I was going to write about Alan Moore's Providence when Show Pieces popped up in the mailbox a little more than a week ago*. Verdict in terms of final delivery: nice†. It's particularly satisfying to finally get a hold on the soundtrack, considering that I was one of those fellas who looked all over the net for Broken Dreams ever since hearing it on Act of Faith.( Broken Dreams (by Vince Shannon and The Black Notes):Collapse )
I had to wonder though, especially given the project's modest budget, how oh how did the team go about securing the rights for all these songs? It wasn't until I looked up the credits section the book when I saw that Moore had in fact written *all* the lyrics to the songs, which added an extra layer of meaning, considering that he had written the screenplay too (and had a say in where the songs should be played). Maybe it had been mentioned before in some interview or other, but I missed it.
( Dreamland (by Marv Cougar & The Blondes)Collapse )
Reading through the songs, I realize that I've forgotten how good a wordsmith Moore is, because there are quite a few good solid pieces in here. It also becomes obvious that Marv Cougar & The Blondes' Dreamland is meant as a companion, albeit a creepy one, to Broken Dreams.
It's hard not to look at these songs and not see them as being addressed to Faith alone, given that Broken Dreams is played in the prologue. Matchbright's sneer, in particular, comes to mind. Honey.
And therein lies the problem for Show Pieces for me, in that it's weakened by the inclusion of two leads, Siobhan Hewlett's character inadvertently drawing so much attention upon herself in Act of Faith that it diminishes James' entry in the title piece. The audience is told of James' earlier transgressions, nay, it's screamed at him across the room by a clown who's suffered a broken marriage, when a separate piece could have been better utilized to fill the role, even if it was merely hinted at obliquely. Instead, Faith gets another chapter, Upon Reflection, although her story is nowhere to be found in His Heavy Heart. Actually, for myself I would have been satisfied with one or two flashbacks of James' past during clown Guantanamo washdown, the camera looking up at James' menacing face as he dispensed violence to an unseen partner.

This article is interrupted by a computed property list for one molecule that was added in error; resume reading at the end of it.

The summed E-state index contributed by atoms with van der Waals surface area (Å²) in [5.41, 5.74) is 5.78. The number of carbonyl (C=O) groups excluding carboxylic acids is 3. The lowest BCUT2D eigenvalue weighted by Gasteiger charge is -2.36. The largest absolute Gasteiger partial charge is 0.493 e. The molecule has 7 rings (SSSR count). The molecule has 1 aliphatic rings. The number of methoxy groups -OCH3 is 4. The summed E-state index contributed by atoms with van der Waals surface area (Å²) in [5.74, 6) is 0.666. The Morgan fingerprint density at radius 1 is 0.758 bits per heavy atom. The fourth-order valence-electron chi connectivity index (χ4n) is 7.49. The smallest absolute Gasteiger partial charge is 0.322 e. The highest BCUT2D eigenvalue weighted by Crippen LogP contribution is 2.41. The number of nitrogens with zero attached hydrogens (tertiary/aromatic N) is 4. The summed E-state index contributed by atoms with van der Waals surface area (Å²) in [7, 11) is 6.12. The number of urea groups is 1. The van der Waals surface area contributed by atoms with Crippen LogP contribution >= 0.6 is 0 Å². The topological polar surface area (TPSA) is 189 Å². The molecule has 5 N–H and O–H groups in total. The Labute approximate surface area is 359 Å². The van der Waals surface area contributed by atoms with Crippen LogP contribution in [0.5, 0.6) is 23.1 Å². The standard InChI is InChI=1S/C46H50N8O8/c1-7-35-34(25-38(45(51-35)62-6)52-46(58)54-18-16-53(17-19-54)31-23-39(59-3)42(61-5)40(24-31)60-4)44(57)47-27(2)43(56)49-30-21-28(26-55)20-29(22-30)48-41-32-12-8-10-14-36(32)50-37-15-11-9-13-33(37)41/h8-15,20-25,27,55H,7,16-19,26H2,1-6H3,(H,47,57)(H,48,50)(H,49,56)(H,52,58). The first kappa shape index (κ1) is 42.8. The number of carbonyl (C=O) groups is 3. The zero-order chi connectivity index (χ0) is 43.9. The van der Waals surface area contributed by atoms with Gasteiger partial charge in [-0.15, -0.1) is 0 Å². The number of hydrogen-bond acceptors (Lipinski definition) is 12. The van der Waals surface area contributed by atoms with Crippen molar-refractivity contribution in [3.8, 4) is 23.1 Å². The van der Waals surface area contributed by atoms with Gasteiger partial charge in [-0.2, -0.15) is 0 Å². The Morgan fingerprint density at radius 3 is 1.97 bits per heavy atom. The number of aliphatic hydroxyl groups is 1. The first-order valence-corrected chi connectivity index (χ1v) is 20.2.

I've not sat down to watch the theatrical version, and maybe seeing it without the two other supporting chapters might go some way into changing the ultimate flavour of the story. But then again, maybe it won't. In this case it seems like Moore has effectively written a movie using the comic book format of instalments, rather than concentrate on the delivery of a single piece. But then again, it's called Show Pieces, rather than Show Piece.
*In case those of you who, like me, have signed up for more rewards and cannot find them anywhere inside that sleek little box, it's because, according to Lex:
The plan was that all backers receiving the boxset would receive all their rewards together. When the boxsets were manufactured it became clear that they required a bespoke cardboard box which could protect them in postage. This meant shipping the other rewards separately.
We have been working though the boxsets over the past two weeks and all of them have now been shipped. I have set this week aside for packing and dispatching the remaining rewards.
No sign about that Metterton and Matchbright Make You Sick stretchgoal, however.
†Mine's the regular edition.